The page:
Hammer, paint, and duct tape: Tax reform revisited
By DS Gands
May 18, 2004
Print this page
Email this article

A couple of weeks ago, I wrote a column on broad-based business taxes, and upon reflection (and listening to the uproar), this follow-up is inevitable.


On May 16th, the Houston Chronicle published a piece on taxing lawyers.  Yes, taxing layers.  Back in the olden days of yore, we had a businessman for a Governor.  His name was Bush.  Regardless of what you may think now, he had proposed and (thought he) had enough support for a broad-based business tax, but by 11:59, he found out that some of his troopers went AWOL.  His friend, Michael Boone, of Haynes & Boone, an International Law firm, was an advocate of this tax reform proposal, an attorney, and has recently revisited these revelations in that Houston Chronicle piece by Rick Casey.  Today, Michael Boone continues to travel the state to support a broad-based business tax, and he may just have the solution to a rather sticky problem – property tax and school finance.  It suggests a vote where the headliner is asking the citizens if they want to lower their property taxes by fifty cents – vote for a tax on lawyers.  Apparently he thinks it would be a landslide.


It isn’t about perceived ‘sins’ like smoking a cigar and sipping brandy, or chewing snuff and swilling an ice cold beer (for the sake of recognizing that sins are not class or taste limited), or gambling (which could be anything from a Las Vegas-type bet to a nickel slot machine), it’s about businesses paying taxes that are not currently doing so, especially highlighting those with high dollar services – like attorneys.  (And, I must admit, I have heard the jokes about ‘sins’ in that category, as well.)


The Senate, including members of the Joint Select Committee on Public Education, was scheduled through midnight on Saturday.   There were major concerns over House Bill 1 that was sent to the Senate without any real substance, from the House.  Before the House adjourned for the week on April 27th, the school finance bill was not ready and more time was needed.  As it turned out, the House didn’t have anything but a shell to punt to the Senate.  The House adjourned this morning, and the Senate this afternoon – Round 4 is over.


It seems there will be a brief interim of a few weeks for the committees to continue hashing out a plan on taxes, and instead of burdening the system with all the trickle effect revenue they have spent a year trying to put together, they may try and focus on a super-sized tax such as income or sales taxes.   It will take them awhile to look at it and sell it to the legislators, much less the public, but it all boils down to one thing – it’s going to get money thrown at it from somewhere.   Everybody’s money.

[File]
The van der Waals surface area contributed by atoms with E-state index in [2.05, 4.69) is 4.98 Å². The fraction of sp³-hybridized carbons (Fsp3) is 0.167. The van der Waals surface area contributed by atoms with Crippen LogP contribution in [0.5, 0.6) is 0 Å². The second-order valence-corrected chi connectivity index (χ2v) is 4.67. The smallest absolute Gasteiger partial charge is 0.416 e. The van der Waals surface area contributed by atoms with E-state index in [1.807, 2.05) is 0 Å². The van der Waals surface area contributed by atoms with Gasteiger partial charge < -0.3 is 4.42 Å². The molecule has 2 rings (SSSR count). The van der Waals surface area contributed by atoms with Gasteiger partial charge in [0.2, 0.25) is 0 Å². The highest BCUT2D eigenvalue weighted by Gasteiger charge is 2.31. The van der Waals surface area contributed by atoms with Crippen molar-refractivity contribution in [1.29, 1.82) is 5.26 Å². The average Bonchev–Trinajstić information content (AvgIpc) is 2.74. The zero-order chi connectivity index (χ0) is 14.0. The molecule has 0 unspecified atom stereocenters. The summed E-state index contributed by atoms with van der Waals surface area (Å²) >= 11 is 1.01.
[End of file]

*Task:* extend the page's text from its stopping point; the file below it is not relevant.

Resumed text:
Again, I ask, why does this have to be so hard? 


Well, first of all,  the structure is a mess that resembles a can of worms, i.e., the domino trick, so with each item that was being considered for change, there could have been a hundred more that would require modification.  The very complex, inter-twined codes that have been beat to fit and painted to match, have been undergoing the perspective of ‘duct tape can fix anything’ for the last year.  That may be all about to change.


I do not understand why the legislature was taking on the responsibility as the moderator of good management practices in the school system.  Legislating administrative staff and streamlining management practices should be the duty and responsibility of the Texas Education Agency and the Districts.  If they cannot hold the reins on their own systems, it isn’t time to begin legislating them, but replacing them with personnel that can produce operations and budget management that is efficient and effective.


Of course, the Republicans are concerned about the back draft this will cause at the ballot box, and I am sure that the Democrats of the past will get the entire blame for the condition of the current system, but I would just like to say a few words about the common man’s perspective on the entire issue.  He (or she) is out here paying for all of this, including all the special sessions for all the special issues, and he really isn’t getting his money’s worth.